If we look at admissions it’s pretty obvious that a lot of the increase in admission of $8.9 million over the second quarter 2007 occurred because of the NASCAR races at New Hampshire and the additional race at Bristol Motor Speedway. I would say it was somewhat offset by lowered admissions at our other NASCAR sanctioned events but not dramatically so. Our event related revenues increased by $9 million or 14% over the second quarter of 2007 again primarily because of races held at New Hampshire Motor Speedway and NHRA events at Bristol. It also reflects increases in our sponsorship suite rental and our other NASCAR race revenues which increased. Other operating revenues increased about $1.3 million over the same quarter in 2007 primarily from higher non-event motorsports merchandise sales and 600 racing revenues.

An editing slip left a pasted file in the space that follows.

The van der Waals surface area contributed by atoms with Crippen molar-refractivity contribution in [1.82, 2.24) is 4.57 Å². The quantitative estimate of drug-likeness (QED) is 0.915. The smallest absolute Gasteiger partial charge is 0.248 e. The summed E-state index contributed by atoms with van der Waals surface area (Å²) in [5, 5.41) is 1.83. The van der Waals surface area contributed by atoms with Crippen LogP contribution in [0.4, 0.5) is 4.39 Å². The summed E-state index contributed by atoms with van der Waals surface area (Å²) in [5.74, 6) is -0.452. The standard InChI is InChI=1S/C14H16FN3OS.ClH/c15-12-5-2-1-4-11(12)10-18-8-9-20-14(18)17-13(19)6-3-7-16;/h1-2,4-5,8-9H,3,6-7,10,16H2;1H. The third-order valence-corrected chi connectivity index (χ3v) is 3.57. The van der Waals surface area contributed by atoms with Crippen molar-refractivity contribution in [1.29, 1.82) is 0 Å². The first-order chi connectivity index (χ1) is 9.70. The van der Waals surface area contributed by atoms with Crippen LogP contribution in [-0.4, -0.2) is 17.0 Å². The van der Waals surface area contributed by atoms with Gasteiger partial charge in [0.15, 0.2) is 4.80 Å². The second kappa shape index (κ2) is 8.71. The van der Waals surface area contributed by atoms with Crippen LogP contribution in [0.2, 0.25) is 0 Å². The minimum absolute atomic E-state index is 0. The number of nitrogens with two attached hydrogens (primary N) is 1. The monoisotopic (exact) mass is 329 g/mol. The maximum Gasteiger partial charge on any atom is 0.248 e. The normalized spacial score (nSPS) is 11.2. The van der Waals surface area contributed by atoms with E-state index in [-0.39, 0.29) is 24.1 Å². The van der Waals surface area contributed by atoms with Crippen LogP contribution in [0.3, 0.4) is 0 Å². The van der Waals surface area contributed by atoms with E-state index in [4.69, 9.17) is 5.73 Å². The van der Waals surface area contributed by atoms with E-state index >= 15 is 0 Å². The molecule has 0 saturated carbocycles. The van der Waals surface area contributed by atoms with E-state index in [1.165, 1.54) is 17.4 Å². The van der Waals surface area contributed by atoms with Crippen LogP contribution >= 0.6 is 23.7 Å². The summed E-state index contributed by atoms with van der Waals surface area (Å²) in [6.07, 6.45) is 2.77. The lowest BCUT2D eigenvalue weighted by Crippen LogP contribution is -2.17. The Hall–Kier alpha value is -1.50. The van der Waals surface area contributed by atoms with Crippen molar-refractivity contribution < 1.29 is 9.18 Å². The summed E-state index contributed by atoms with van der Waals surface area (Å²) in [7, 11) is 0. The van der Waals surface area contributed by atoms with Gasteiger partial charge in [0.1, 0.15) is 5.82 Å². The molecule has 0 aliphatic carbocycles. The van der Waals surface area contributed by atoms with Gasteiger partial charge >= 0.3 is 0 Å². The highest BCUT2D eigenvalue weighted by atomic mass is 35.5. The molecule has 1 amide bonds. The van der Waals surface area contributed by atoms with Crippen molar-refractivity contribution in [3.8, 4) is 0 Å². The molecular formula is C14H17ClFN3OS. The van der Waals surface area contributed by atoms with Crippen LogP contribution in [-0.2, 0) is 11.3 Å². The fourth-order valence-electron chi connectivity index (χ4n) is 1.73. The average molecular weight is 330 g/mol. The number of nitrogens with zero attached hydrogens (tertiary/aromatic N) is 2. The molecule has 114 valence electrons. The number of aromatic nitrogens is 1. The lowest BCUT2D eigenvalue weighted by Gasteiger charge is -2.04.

The expense line that really relates to those revenues, the other operating expenses increased about 8.7% over the second quarter of 2007 for the same reasons basically. NASCAR broadcast was up $2.8 million over the second quarter again mostly from the NASCAR events at New Hampshire but also from higher annual contracted race revenues at our other speedways. Similar increases were noted on a percentage basis at our NASCAR purse and sanction fees which went up about 24.9% over the second quarter 2007 again for the same reasons that the NASCAR broadcast revenues increased. Direct expense at events increased about $10.4 million or 35% over the same period as last year partially from the promotion of the NASCAR events at New Hampshire and the drag events at Bristol but also some higher souvenir costs and insurance and some increase from compensation expenses that previously had been reflected in general administrative expenses and we decided those were really more race related than general administrative and they were subsequently reflected at direct expense of events. You can see that by looking at general and administrative expenses which decreased about $107,000 from the same quarter in 2007 and it reflects those event based compensation amounts that were in the direct expense this year offset by the operating costs of New Hampshire Motor Speedway somewhat.